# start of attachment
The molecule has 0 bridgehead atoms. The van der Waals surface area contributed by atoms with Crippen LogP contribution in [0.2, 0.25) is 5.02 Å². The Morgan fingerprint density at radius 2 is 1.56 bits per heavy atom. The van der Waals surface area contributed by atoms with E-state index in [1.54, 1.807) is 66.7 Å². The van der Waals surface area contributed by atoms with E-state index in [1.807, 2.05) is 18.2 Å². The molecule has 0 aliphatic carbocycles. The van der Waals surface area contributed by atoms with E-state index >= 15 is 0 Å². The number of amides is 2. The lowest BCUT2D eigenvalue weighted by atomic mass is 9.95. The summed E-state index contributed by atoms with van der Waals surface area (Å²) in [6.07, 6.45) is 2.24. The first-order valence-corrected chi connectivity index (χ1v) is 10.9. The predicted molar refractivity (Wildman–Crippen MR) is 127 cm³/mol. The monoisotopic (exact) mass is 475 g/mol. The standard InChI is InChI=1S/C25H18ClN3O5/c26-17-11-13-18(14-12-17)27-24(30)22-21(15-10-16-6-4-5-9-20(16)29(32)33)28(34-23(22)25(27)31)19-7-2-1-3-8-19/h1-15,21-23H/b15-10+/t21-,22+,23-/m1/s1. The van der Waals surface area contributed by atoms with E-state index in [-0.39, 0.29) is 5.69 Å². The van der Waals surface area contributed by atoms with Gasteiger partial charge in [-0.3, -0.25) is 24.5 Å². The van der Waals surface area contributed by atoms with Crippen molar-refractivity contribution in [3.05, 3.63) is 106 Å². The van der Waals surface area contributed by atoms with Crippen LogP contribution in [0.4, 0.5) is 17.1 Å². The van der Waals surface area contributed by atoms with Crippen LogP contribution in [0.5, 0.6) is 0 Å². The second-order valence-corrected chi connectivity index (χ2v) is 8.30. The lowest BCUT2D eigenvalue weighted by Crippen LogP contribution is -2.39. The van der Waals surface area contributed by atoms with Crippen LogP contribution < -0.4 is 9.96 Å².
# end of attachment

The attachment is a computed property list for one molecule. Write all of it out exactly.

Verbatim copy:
The molecule has 0 bridgehead atoms. The van der Waals surface area contributed by atoms with Crippen LogP contribution in [0.2, 0.25) is 5.02 Å². The Morgan fingerprint density at radius 2 is 1.56 bits per heavy atom. The van der Waals surface area contributed by atoms with E-state index in [1.54, 1.807) is 66.7 Å². The van der Waals surface area contributed by atoms with E-state index in [1.807, 2.05) is 18.2 Å². The molecule has 0 aliphatic carbocycles. The van der Waals surface area contributed by atoms with E-state index >= 15 is 0 Å². The number of amides is 2. The lowest BCUT2D eigenvalue weighted by atomic mass is 9.95. The summed E-state index contributed by atoms with van der Waals surface area (Å²) in [6.07, 6.45) is 2.24. The first-order valence-corrected chi connectivity index (χ1v) is 10.9. The predicted molar refractivity (Wildman–Crippen MR) is 127 cm³/mol. The monoisotopic (exact) mass is 475 g/mol. The standard InChI is InChI=1S/C25H18ClN3O5/c26-17-11-13-18(14-12-17)27-24(30)22-21(15-10-16-6-4-5-9-20(16)29(32)33)28(34-23(22)25(27)31)19-7-2-1-3-8-19/h1-15,21-23H/b15-10+/t21-,22+,23-/m1/s1. The van der Waals surface area contributed by atoms with E-state index in [-0.39, 0.29) is 5.69 Å². The van der Waals surface area contributed by atoms with Gasteiger partial charge in [-0.3, -0.25) is 24.5 Å². The van der Waals surface area contributed by atoms with Crippen molar-refractivity contribution in [3.05, 3.63) is 106 Å². The van der Waals surface area contributed by atoms with Crippen LogP contribution in [0.4, 0.5) is 17.1 Å². The van der Waals surface area contributed by atoms with Crippen LogP contribution in [0.5, 0.6) is 0 Å². The second-order valence-corrected chi connectivity index (χ2v) is 8.30. The lowest BCUT2D eigenvalue weighted by Crippen LogP contribution is -2.39. The van der Waals surface area contributed by atoms with Crippen LogP contribution < -0.4 is 9.96 Å².